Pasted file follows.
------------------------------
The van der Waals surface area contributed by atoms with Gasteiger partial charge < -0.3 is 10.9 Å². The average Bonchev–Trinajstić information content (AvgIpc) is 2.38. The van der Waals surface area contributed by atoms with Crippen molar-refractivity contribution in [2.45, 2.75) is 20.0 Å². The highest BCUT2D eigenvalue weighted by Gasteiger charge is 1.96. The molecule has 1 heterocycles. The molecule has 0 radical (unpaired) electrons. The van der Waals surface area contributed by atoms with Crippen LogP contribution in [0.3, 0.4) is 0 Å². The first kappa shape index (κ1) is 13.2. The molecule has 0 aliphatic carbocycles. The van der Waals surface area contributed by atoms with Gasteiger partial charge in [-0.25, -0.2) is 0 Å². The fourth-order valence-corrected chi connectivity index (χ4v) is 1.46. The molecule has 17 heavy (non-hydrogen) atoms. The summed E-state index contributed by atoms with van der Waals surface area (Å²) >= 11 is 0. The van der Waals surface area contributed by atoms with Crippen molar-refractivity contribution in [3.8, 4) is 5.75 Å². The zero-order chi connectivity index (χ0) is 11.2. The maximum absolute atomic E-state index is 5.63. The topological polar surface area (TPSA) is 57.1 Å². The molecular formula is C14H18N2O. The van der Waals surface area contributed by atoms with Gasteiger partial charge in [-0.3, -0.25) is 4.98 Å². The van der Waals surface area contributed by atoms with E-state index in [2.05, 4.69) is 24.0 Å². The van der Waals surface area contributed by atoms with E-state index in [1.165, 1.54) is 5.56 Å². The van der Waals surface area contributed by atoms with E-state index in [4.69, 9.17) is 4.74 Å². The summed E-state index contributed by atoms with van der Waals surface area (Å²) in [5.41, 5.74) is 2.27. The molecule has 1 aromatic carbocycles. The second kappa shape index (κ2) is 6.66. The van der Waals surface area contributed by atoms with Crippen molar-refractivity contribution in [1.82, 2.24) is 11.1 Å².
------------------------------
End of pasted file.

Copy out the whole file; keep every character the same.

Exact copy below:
The van der Waals surface area contributed by atoms with Gasteiger partial charge < -0.3 is 10.9 Å². The average Bonchev–Trinajstić information content (AvgIpc) is 2.38. The van der Waals surface area contributed by atoms with Crippen molar-refractivity contribution in [2.45, 2.75) is 20.0 Å². The highest BCUT2D eigenvalue weighted by Gasteiger charge is 1.96. The molecule has 1 heterocycles. The molecule has 0 radical (unpaired) electrons. The van der Waals surface area contributed by atoms with Crippen LogP contribution in [0.3, 0.4) is 0 Å². The first kappa shape index (κ1) is 13.2. The molecule has 0 aliphatic carbocycles. The van der Waals surface area contributed by atoms with Gasteiger partial charge in [-0.25, -0.2) is 0 Å². The fourth-order valence-corrected chi connectivity index (χ4v) is 1.46. The molecule has 17 heavy (non-hydrogen) atoms. The summed E-state index contributed by atoms with van der Waals surface area (Å²) >= 11 is 0. The van der Waals surface area contributed by atoms with Crippen molar-refractivity contribution in [3.8, 4) is 5.75 Å². The zero-order chi connectivity index (χ0) is 11.2. The maximum absolute atomic E-state index is 5.63. The topological polar surface area (TPSA) is 57.1 Å². The molecular formula is C14H18N2O. The van der Waals surface area contributed by atoms with Gasteiger partial charge in [-0.3, -0.25) is 4.98 Å². The van der Waals surface area contributed by atoms with E-state index in [2.05, 4.69) is 24.0 Å². The van der Waals surface area contributed by atoms with E-state index in [1.165, 1.54) is 5.56 Å². The van der Waals surface area contributed by atoms with E-state index in [4.69, 9.17) is 4.74 Å². The summed E-state index contributed by atoms with van der Waals surface area (Å²) in [5.41, 5.74) is 2.27. The molecule has 1 aromatic carbocycles. The second kappa shape index (κ2) is 6.66. The van der Waals surface area contributed by atoms with Crippen molar-refractivity contribution in [1.82, 2.24) is 11.1 Å².